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Risk of neonatal care unit admission in small for gestational age fetuses at term: a prediction model and internal validation

Kalafat, Erkan
Morales-Rosello, Jose
Thilaganathan, Basky
Dhother, Jasreen
Khalil, Asma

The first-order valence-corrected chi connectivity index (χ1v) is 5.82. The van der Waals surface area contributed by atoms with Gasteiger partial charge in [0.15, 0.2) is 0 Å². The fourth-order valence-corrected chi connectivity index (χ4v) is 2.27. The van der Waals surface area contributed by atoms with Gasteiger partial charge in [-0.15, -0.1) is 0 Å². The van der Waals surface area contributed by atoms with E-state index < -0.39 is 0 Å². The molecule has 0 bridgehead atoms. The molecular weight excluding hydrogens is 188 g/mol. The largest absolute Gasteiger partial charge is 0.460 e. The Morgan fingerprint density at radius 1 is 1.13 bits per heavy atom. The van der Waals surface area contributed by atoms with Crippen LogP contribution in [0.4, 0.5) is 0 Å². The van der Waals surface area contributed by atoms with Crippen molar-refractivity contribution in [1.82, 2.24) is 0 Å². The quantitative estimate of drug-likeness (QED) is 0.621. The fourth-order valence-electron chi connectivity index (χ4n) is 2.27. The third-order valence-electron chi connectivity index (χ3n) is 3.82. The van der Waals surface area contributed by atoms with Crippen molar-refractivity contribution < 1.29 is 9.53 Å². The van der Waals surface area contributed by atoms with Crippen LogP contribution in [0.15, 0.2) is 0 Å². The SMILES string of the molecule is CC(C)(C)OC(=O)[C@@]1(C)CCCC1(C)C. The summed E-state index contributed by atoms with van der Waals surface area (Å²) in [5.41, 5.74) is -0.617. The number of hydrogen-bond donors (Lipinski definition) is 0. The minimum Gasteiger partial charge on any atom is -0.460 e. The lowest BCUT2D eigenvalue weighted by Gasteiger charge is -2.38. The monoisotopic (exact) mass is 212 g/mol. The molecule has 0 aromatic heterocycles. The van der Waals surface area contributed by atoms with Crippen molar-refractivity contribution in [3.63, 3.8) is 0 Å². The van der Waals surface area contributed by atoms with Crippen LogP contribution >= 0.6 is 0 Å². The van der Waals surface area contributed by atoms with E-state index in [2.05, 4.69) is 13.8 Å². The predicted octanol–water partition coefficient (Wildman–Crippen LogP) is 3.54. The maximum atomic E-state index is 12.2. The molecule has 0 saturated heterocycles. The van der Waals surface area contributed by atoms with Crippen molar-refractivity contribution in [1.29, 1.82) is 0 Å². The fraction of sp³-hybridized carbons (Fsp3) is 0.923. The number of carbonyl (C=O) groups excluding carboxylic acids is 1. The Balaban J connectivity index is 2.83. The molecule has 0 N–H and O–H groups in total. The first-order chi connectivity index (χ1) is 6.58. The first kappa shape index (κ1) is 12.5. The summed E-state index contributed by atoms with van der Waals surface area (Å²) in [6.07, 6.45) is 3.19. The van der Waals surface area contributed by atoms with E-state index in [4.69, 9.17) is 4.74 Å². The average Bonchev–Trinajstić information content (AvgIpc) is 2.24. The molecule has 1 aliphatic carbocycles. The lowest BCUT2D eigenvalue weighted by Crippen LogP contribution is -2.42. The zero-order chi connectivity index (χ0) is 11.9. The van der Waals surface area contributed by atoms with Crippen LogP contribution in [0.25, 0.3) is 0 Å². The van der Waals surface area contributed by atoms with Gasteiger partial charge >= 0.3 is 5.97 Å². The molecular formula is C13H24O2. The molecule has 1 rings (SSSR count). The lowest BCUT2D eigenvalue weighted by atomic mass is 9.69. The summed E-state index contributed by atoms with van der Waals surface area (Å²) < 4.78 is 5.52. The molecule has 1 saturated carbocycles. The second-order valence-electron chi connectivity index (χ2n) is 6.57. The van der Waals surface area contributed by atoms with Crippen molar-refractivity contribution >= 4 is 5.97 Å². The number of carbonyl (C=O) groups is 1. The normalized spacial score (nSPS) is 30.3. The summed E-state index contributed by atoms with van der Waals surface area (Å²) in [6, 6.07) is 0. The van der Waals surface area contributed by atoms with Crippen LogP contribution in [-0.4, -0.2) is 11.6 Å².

Objective: Small for gestational age (SGA) fetuses are at increased risk of admission to the neonatal unit, even at term. We aimed to develop and validate a predictive model for the risk of prolonged neonatal unit admission in suspected SGA fetuses at term. Methods: A single-center cohort study of singleton pregnancies with SGA fetus, defined as estimated fetal weight (EFW) less than the 10th centile, at term. The variables included known risk factors for neonatal unit admissions: maternal characteristics, EFW, abdominal circumference (AC), fetal Dopplers, gestational age (GA) at delivery, and intrapartum risk factors (meconium, pyrexia). Logistic regression analysis was used for model building and the prediction models were validated internally using bootstrapping. Results: Seven hundred and one SGA pregnancies at term were included; 5.9% had prolonged neonatal unit admission (>48 h). The multivariable model (AUC 0.71; 95% CI: 0.63-0.79) included GA at delivery <39 weeks (OR 2.76; 95% CI 1.23-6.04, p = .011), cerebroplacental ratio (CPR) multiples of median (MoM) (OR 0.21; 95% CI 0.05-0.79, p = .023), and EFW below the third centile (OR 2.43; 95% CI 1.26-4.68, p < .007). The combined model showed a sensitivity 30.9% (95% CI: 16.6-45.2%) for a fixed 10% false positive rate. Conclusion: The prediction model shows good accuracy and good calibration for assessing the risk of neonatal unit admission in suspected SGA fetuses. It has the potential to be used for patient counseling, determining the timing of delivery and the individual risk.Brief rationale Objective: The objective of this study is to determine the factors associated with prolonged neonatal unit admissions in small for gestational age fetuses at term. What is already known: Fetal weight and Doppler parameters are associated with adverse outcome in small for gestational age fetuses. However, most studies use composite outcome criteria by combining neonatal unit admission with adverse delivery outcomes. A comprehensive model combining antenatal and intrapartum variables is also lacking. What this study adds: Our model describes the association of antenatal and intrapartum variables with prolonged neonatal unit admission without using a composite adverse outcome measure. Estimated fetal weight, gestational age at delivery, and the cerebroplacental ratio can be used to estimate the risk of prolonged neonatal unit admission. The risk estimation can be useful for patient counseling and to determine the time of delivery.